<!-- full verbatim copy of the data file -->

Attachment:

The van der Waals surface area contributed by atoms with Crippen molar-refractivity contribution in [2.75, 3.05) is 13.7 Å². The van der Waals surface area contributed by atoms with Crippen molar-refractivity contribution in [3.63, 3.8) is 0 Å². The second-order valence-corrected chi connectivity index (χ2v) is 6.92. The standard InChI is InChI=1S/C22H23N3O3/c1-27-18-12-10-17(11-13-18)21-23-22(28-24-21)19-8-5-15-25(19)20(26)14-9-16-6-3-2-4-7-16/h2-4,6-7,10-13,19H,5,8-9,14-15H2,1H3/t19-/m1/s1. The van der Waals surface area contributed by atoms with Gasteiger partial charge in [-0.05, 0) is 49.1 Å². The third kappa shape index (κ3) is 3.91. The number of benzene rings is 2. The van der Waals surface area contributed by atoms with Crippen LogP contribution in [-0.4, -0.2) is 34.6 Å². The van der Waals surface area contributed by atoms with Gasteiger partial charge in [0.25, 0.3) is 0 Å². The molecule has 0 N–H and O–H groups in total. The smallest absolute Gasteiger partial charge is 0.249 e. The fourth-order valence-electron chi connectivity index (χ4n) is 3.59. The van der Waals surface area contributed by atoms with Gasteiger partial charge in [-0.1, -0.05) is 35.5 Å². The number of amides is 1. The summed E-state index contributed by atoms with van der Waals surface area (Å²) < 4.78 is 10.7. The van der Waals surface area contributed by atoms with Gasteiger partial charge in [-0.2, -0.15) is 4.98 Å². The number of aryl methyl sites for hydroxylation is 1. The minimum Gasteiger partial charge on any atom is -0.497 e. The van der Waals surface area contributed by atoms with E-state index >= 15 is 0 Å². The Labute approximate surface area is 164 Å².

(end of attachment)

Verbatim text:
The van der Waals surface area contributed by atoms with Crippen molar-refractivity contribution in [2.75, 3.05) is 13.7 Å². The van der Waals surface area contributed by atoms with Crippen molar-refractivity contribution in [3.63, 3.8) is 0 Å². The second-order valence-corrected chi connectivity index (χ2v) is 6.92. The standard InChI is InChI=1S/C22H23N3O3/c1-27-18-12-10-17(11-13-18)21-23-22(28-24-21)19-8-5-15-25(19)20(26)14-9-16-6-3-2-4-7-16/h2-4,6-7,10-13,19H,5,8-9,14-15H2,1H3/t19-/m1/s1. The van der Waals surface area contributed by atoms with Gasteiger partial charge in [-0.05, 0) is 49.1 Å². The third kappa shape index (κ3) is 3.91. The number of benzene rings is 2. The van der Waals surface area contributed by atoms with Crippen LogP contribution in [-0.4, -0.2) is 34.6 Å². The van der Waals surface area contributed by atoms with Gasteiger partial charge in [0.25, 0.3) is 0 Å². The molecule has 0 N–H and O–H groups in total. The smallest absolute Gasteiger partial charge is 0.249 e. The fourth-order valence-electron chi connectivity index (χ4n) is 3.59. The van der Waals surface area contributed by atoms with Gasteiger partial charge in [-0.1, -0.05) is 35.5 Å². The number of amides is 1. The summed E-state index contributed by atoms with van der Waals surface area (Å²) < 4.78 is 10.7. The van der Waals surface area contributed by atoms with Gasteiger partial charge in [-0.2, -0.15) is 4.98 Å². The number of aryl methyl sites for hydroxylation is 1. The minimum Gasteiger partial charge on any atom is -0.497 e. The van der Waals surface area contributed by atoms with E-state index >= 15 is 0 Å². The Labute approximate surface area is 164 Å².